Apple’s Full Employment for Data Entry Workers Act

Talking with a colleague from Cocoaheads Ann Arbor last night, I stumbled across an even bigger objection to Apple’s new “must offer in-app purchase if app content is available elsewhere” rule, beyond those that I covered in In-App Purchase and Rent Seeking.

The problem is that to make something available for in-app purchase, you need to create an I-AP product for it in iTunes Connect. In this web interface, you enter a product ID, a description in whatever languages you want to support, and set a price. To get approved by apple, you also have to submit a screenshot of the purchased product in the application.

Apparently, the web interface is the only way to create products.

And if you’re thinking “that doesn’t scale”… well, yeah, that’s what we suddenly realized. If you’re Amazon, and you have 810,000 Kindle books, does Apple seriously expect you to submit all 810,000 of those, one at a time, and with screenshots, via the ITC web interface?

Even if that’s possible, even if you think that content providers won’t utterly balk at the impracticality of it, let’s tease this out a little further. Add in the hundreds of thousands (or millions?) of titles available for the Barnes and Noble Nook. And 20,000 Netflix streaming titles, and so on… how on Earth is Apple seriously going to review and approve all these products? If we just assume 2,000,000 products need to be added by the June 30 deadline, and we assume each could be reviewed in about five minutes, then that’s 12 products per person-hour, meaning Apple would need over 160,000 person hours just to approve all these products. Divide again by 8-hour days and 130 days between now and June 30, and they’d need 160 employees doing nothing but reviewing I-AP products for this to work.

This, clearly, is madness.

The benign and simplest explanation for all of this is that Apple has painted itself into a corner, that it hasn’t really thought through all these issues. And if that’s the case, something will have to give: a bulk-submission tool, lax review of products, or (ideally) an abandonment of the new rent-seeking policy.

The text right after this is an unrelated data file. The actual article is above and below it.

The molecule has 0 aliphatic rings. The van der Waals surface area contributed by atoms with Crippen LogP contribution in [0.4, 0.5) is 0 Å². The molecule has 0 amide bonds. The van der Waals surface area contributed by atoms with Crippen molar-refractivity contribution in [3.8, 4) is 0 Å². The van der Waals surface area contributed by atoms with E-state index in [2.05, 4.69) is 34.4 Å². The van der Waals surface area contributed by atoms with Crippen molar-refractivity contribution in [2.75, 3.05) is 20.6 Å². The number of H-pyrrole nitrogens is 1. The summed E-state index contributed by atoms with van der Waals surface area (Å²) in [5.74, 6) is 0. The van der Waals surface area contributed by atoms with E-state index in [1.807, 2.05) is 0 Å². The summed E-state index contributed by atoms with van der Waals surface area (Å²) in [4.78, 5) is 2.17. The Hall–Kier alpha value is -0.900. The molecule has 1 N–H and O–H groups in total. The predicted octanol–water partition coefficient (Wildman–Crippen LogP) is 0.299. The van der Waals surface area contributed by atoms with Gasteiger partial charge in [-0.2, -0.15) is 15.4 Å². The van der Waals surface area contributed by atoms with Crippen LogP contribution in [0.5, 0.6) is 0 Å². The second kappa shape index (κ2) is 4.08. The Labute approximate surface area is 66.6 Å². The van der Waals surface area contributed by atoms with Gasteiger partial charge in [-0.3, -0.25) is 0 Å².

Conspiracy theorists could also pick up this ball and run with it: the premise that Apple is using an unreasonable and unworkable I-AP system to get content providers off the platform, leaving Apple as the sole seller of books and movies and such on iOS (while still being able to say “hey, they’re the ones who bailed on the platform”), is arguably consistent with the facts. I think it’s implausible… but not impossible.

I have to acknowledge one thing has gotten better: the new auto-renewing subscriptions are restored by -[SKPaymentQueue restoreCompletedTransactions], meaning it’s now actually practical to get a user’s new iOS device to recover subscriptions purchased with their iTunes account on previous devices. This is what I was complaining about in bug 7470096, and the new purchase type looks a lot more practical and thought-out. I feel like I should update Road Tip to use these subscriptions (and therefore gain restorability across devices), but anytime I touch that code, it’s throwing good money after bad, so it will be hard to justify for any reason other than shame that the current version is so compromised by the impracticality of the old I-AP subscriptions.

Comments (3)

  1. One problem I’ve had using in-app purchases is that when you try to restore the user’s purchases using -restoreCompletedTransactions, a dialog box pops up asking the user to enter their iTunes ID. This, to me, is an unacceptable user experience: user enters their credentials, downloads your app, starts it, and then is once again prompted for credentials. So you have to put in a button for users to restore transactions. I wish there were a way to do it without the authentication prompt.

  2. Re: comment 1: you’re exactly right about the annoying login/nag behavior that comes with restoring. Some of the first I-AP apps quietly attempted to restore on every launch, and then quickly thought better of it after users were badgered for their iTunes password for no apparent reason. Using a “restore” button kind of shows the man behind the curtain, but restoring is such a rare action, maybe it’s best to make it something the user explicitly needs to seek out.

  3. […] more nugget about the I-AP subscription dustup (my previous blogs: 1, 2), particularly for all you conspiracy theorists who loves you some nefarious […]

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